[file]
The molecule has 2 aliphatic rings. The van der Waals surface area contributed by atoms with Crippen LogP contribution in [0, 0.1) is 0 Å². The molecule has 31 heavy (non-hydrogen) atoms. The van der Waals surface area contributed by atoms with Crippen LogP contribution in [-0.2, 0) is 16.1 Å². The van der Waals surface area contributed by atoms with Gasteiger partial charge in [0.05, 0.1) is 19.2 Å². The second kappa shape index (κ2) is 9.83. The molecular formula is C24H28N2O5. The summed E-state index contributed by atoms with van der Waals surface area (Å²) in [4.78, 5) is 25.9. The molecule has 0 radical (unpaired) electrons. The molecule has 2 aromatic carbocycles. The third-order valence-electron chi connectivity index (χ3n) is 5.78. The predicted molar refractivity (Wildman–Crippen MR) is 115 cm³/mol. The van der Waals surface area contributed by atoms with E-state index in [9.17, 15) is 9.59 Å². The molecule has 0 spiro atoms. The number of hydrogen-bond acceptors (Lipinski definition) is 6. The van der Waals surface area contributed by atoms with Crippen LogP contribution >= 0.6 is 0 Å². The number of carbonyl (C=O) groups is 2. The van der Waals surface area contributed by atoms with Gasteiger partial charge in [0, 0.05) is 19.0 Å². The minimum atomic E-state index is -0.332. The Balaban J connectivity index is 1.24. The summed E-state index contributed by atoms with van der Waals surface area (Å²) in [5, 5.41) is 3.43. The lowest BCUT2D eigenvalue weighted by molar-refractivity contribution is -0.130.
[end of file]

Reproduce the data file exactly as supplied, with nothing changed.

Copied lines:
The molecule has 2 aliphatic rings. The van der Waals surface area contributed by atoms with Crippen LogP contribution in [0, 0.1) is 0 Å². The molecule has 31 heavy (non-hydrogen) atoms. The van der Waals surface area contributed by atoms with Crippen LogP contribution in [-0.2, 0) is 16.1 Å². The van der Waals surface area contributed by atoms with Gasteiger partial charge in [0.05, 0.1) is 19.2 Å². The second kappa shape index (κ2) is 9.83. The molecular formula is C24H28N2O5. The summed E-state index contributed by atoms with van der Waals surface area (Å²) in [4.78, 5) is 25.9. The molecule has 0 radical (unpaired) electrons. The molecule has 2 aromatic carbocycles. The third-order valence-electron chi connectivity index (χ3n) is 5.78. The predicted molar refractivity (Wildman–Crippen MR) is 115 cm³/mol. The van der Waals surface area contributed by atoms with E-state index in [9.17, 15) is 9.59 Å². The molecule has 0 spiro atoms. The number of hydrogen-bond acceptors (Lipinski definition) is 6. The van der Waals surface area contributed by atoms with Crippen LogP contribution >= 0.6 is 0 Å². The number of carbonyl (C=O) groups is 2. The van der Waals surface area contributed by atoms with Gasteiger partial charge in [0, 0.05) is 19.0 Å². The minimum atomic E-state index is -0.332. The Balaban J connectivity index is 1.24. The summed E-state index contributed by atoms with van der Waals surface area (Å²) in [5, 5.41) is 3.43. The lowest BCUT2D eigenvalue weighted by molar-refractivity contribution is -0.130.